"People at home thought it was all play and no work. Actually we did much more work than most people at home."

- Colonel John Hainsworth

Exhibition Navigation

An Introduction
1. The Passage to India
2. Running Your Empire
3. Life in the Bungalows
4. Imperial Diversions
5. Never the Twain?
6. No More India to Go to

Chapter 1 interviews
Chapter 2 interviews
Chapter 3 interviews
Chapter 4 interviews
Chapter 5 interviews
Chapter 6 interviews

Running Your Little Empire


Working Lives

Fergus Innes:

I went out to this remote district -- it wasn't so very far from Delhi, actually. It had a very old fashioned district commissioner, and we lived just as they'd lived any time in the last hundred years. We didn't even have ice, because he kept eight horses in his stable and he said, "By not sending for ice from Delhi, I can afford to keep another horse." We didn't have electricity, so we had the old-fashioned flapping punkahs, and the food was absolutely intolerable. It was quite rough.

And I certainly shan't forget my first hot weather. The hot weathers in the north of India were really blistering. And of course later on, after World War II, gradually air conditioners came in and the whole standard of comfort for the European in India completely changed. But the very hot weathers really were absolutely grilling. And you did your normal day's work. There were some districts where they had this arrangement of going in at the crack of dawn and then knocking off for a siesta for three hours in the middle of the day, but I never did that. I started at the normal time and worked through. By about four o'clock you were nearly dropping with fatigue.

You started as a Third Class Magistrate. You tried very small petty cases, and you spent a lot of time learning the language and the law. And your Deputy Commissioner would take you round with him on tour. The Deputy Commissioner was supposed to try and see as much of his district as possible by showing the flag, being the man on the spot, the man on a horse who'd talk to people, talk to the headman, look at things -- a certain amount of inspection of police stations, inspection of schools, looking at any kind of agricultural improvements being carried out, hospitals -- but mainly talking to the people. A wonderful experience for a young man to be taken around like that, picking up as much as you could.

There wasn't really a tremendous amount of court work -- just petty cases. Then after six months you passed a language exam and then you became a Second Class Magistrate, or even a First Class Magistrate after about a year. And then the next step normally was you got a subdivision when you were really a very young man, with only perhaps a year or two years' service. A subdivision was a part of a district where you were a sort of miniature Deputy Commissioner -- that is, district officer -- subject of course to your Deputy Commissioner. But within your area, which might be a couple of tahsils -- a tahsil is a revenue district -- you'd have various small towns or municipalities, which were very badly run and you had to try and keep them in order to some extent, see that there wasn't too much corruption and so on. You did that for perhaps the next four or five years.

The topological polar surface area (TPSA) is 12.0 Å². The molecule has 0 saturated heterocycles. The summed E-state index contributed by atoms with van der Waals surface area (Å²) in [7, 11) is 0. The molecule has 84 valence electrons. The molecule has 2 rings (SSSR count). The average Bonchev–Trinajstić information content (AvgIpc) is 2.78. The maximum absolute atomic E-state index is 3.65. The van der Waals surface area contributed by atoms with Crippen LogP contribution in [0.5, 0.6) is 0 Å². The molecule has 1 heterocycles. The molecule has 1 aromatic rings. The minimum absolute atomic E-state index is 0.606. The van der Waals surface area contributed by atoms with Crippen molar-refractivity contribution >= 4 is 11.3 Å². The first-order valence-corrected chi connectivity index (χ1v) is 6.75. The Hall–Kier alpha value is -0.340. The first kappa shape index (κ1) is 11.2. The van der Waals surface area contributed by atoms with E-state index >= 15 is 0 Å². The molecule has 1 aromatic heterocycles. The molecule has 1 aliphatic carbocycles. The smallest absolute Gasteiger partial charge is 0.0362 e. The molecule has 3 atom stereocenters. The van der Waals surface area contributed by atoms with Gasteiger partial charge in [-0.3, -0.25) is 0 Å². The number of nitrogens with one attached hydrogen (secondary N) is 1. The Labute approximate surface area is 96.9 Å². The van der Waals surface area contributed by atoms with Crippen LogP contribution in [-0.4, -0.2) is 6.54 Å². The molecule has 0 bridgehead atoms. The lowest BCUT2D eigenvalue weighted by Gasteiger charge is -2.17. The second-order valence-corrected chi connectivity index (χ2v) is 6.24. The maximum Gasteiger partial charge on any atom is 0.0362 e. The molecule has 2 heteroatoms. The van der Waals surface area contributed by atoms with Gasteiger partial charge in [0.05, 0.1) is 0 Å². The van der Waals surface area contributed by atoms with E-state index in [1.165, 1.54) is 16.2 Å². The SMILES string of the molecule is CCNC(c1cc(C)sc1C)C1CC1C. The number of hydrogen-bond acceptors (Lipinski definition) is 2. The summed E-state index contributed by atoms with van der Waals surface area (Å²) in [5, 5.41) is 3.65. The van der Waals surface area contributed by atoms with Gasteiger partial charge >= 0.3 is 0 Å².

And then in my time promotion was very rapid. Twenty years before it had been so slow that you didn't become a Deputy Commissioner until you'd got about eighteen years' service. In my time, owing to the war, World War I, there hadn't been as much recruitment, and you got your first district when you'd only got about seven years' service. And there you were, out on your own, total responsibility. And the nice thing about it was, the Chief Secretary, the secretariat back at headquarters, they didn't bother you, you didn't bother them. As much as possible they left you to get on with it. Certainly this was the case in the Punjab. In the Punjab we had the tradition started by the Lawrences, Sir Henry and Sir John, who started the first Punjab administration. Sir Henry used to say to his young men -- he'd send them out to some remote district and he'd say, "Now go out, settle the district, see that there are no rows." And you would get on with it. I went out to the Jhelum district in the Punjab in 1932 as Deputy Commissioner, and that was a district of three thousand square miles, with about a million inhabitants. And that was a small district. It was a wonderful district in many ways, because it was almost free from political troubles. Generally speaking, my district was one where you could really do a bit of old-fashioned administration, not merely keeping the peace, doing the revenue administration, and doing all the development work. But I wasn't bothered with much else, so I could give far more time to the old fashioned type of touring and attending to development, trying to bring in better agricultural methods, better seed, reforestation, prevention of erosion. All these things were very much things a Deputy Commissioner could do if he had the time. And I could make the time, but there was so much to do in a district in India that one really never stopped working. It really was a very, very hard life in a way. It wasn't too nice for your wife, because you didn't see much of her. I used to work every evening, after dinner and right up to about eleven o'clock when I was too tired to do any more. And I'd start again at seven o'clock the next morning, always knock off a bit at four or five o'clock in the evening to play a game of tennis or go for a ride or something like that, then start working again. And that's the way it went on.